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Bowel cancer campaign highlights impact on families

Bowel cancer campaign highlights impact on families

The dramatic impact of New Zealand’s second biggest cancer killer, bowel cancer, on families is the subject of a new, national awareness campaign launching today.

Following in the footsteps of last year’s ‘Never too young’ campaign, which focused on the increasing incidence of bowel cancer in New Zealand’s young adults, August’s ‘Bowel cancer can affect us all’ campaign highlights the impact of a diagnosis on two different families.

Mary Bradley was diagnosed with bowel cancer at the young age of 28, when her first child was only six months old. Now, twelve years on and with three children, bowel cancer remains a big part of her story. Mary’s young boys all know about her life with cancer before they were born, and they know that their mum’s fast action when she noticed symptoms likely saved her life.

Mary, her boys, and her mother Vicky Austen agreed to take part in this campaign because they know how important it is that bowel cancer is discussed more widely in our community. Vicky says she was shaken to the core when her daughter was diagnosed.

“Mary’s diagnosis with bowel cancer came as a complete shock to us all as she was so young! Thanks to a very proactive GP who referred her immediately for investigation and further aggressive surgery and chemotherapy under the public health system she is, thankfully, still with her family and friends today”.

When Patrick Loloma Afeaki was diagnosed with bowel cancer last year, he was still reeling from the loss of his wife, 63 year old Edith-Mary (Mele) – also to bowel cancer. Now 67, he has the all clear, something he also puts down to early diagnosis.

Patrick features in the campaign alongside his daughter Rachel and two of his grandchildren Alekisanita and Patrick jr. Rachel says that her parents’ diagnoses, so close together and with such different outcomes, highlighted just how prevalent bowel cancer is.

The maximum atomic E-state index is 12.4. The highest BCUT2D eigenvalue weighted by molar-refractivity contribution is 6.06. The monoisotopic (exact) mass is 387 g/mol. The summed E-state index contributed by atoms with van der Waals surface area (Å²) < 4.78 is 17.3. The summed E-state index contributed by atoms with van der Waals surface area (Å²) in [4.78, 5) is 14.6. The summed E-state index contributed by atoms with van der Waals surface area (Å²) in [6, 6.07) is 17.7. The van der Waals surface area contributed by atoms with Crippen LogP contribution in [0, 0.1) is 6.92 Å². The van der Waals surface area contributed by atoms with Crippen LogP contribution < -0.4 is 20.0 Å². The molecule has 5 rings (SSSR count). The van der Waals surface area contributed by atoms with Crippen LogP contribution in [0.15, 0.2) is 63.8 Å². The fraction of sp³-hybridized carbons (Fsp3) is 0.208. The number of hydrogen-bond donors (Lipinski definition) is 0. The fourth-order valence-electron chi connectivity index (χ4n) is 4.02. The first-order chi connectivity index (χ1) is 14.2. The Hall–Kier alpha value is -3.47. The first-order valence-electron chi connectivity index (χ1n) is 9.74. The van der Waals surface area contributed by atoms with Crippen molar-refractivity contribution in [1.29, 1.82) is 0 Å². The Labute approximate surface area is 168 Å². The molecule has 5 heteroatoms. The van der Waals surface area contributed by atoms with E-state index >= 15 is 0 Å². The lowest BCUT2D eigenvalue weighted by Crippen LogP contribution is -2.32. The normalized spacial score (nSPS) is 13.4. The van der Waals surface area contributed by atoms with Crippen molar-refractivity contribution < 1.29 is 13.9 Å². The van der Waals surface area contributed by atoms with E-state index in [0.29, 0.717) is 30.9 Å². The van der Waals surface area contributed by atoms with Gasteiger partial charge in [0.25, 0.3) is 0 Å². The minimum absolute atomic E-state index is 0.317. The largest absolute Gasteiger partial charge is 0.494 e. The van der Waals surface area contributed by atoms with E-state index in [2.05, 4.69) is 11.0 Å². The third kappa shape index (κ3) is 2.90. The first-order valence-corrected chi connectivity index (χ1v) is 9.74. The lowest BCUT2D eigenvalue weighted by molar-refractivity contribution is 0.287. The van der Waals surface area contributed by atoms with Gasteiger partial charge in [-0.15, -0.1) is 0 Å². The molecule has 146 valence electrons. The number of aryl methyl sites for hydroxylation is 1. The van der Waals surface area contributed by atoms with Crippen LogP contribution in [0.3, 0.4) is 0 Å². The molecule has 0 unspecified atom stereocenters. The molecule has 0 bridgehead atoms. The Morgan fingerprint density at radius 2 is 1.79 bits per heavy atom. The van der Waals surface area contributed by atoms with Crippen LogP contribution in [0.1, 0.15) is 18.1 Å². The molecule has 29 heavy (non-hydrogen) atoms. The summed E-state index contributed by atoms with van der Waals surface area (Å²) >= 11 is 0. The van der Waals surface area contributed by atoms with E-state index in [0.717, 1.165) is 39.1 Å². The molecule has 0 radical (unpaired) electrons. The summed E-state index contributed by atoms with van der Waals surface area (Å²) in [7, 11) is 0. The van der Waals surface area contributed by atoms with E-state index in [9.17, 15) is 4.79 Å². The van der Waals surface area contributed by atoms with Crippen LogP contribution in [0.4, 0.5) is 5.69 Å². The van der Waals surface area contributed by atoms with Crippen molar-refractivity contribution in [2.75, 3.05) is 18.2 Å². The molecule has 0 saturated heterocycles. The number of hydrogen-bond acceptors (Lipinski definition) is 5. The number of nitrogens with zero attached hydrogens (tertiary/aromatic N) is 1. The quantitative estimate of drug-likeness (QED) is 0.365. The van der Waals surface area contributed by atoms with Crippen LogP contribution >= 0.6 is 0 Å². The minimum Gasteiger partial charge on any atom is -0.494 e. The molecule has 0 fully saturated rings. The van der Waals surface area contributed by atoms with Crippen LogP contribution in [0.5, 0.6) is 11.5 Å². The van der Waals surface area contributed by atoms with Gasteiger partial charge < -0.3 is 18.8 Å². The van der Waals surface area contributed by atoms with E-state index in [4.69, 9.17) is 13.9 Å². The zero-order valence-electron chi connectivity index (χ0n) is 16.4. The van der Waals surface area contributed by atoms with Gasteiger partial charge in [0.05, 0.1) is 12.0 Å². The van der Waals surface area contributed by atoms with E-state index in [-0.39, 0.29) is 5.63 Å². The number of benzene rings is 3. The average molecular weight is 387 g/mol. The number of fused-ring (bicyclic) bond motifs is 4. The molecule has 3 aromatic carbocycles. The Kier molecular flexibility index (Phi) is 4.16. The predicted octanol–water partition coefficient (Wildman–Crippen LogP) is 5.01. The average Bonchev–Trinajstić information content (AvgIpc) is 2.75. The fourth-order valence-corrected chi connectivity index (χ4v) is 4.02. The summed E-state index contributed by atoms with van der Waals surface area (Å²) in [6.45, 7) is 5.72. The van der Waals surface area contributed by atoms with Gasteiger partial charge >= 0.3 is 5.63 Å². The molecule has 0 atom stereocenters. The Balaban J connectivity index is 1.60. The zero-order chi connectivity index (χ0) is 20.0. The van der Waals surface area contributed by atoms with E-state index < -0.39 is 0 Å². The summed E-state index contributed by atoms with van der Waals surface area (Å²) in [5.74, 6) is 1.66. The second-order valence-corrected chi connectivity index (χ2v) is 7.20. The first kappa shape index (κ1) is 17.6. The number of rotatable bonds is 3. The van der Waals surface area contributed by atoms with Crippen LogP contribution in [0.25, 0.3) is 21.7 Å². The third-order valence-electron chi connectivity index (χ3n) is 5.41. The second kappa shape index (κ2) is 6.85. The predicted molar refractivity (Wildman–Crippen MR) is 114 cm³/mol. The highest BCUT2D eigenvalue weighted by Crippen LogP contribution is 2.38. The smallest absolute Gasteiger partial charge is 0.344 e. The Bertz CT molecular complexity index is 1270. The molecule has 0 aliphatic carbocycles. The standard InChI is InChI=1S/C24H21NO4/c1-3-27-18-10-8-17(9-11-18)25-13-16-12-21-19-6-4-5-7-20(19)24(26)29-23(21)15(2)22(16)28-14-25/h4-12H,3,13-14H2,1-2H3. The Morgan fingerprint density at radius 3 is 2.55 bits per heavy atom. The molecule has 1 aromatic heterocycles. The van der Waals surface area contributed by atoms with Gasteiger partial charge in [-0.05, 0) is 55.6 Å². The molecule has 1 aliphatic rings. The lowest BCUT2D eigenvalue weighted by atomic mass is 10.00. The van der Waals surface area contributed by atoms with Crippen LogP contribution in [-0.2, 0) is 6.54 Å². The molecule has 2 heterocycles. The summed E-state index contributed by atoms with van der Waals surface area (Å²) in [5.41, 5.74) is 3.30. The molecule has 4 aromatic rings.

In New Zealand, Pacific and Māori people have the highest rates of bowel cancer death, and Patrick and Rachel feel strongly that their community needs to have a greater awareness of this disease.

This month’s ‘Bowel Cancer can affect us all’ campaign has been put together at no cost to Bowel Cancer New Zealand, thanks to the generosity of creative agencies and advertisers.

The campaign launches today on 1 August and will run for the entire month.


Bowel Cancer New Zealand encourages open discussion about bowel cancer with medical professionals and avoiding ‘sitting on your symptoms’. Symptoms include:
• Bleeding from the bottom or seeing blood in the toilet after a bowel motion;
• Change of bowel motions over several weeks that can come and go;
• Persistent or periodic severe pain the abdomen;
• A lump or mass in the abdomen;
• Tiredness and loss of weight for no particular reason;
• Anaemia.
About Bowel Cancer New Zealand
• Bowel Cancer New Zealand is a patient and family-led charity organisation.
• The registered charity was founded in 2010 by a group of people affected by bowel cancer, committed to improving bowel cancer awareness and outcomes for people with the disease.
• Bowel Cancer New Zealand aims to provide clear and up-to-date information about the disease, symptoms, what to do if diagnosed and to support patients and families affected by bowel cancer.
• The ultimate aim of Bowel Cancer New Zealand is to prevent lives being lost to this disease and to promote the national screening program rollout in New Zealand

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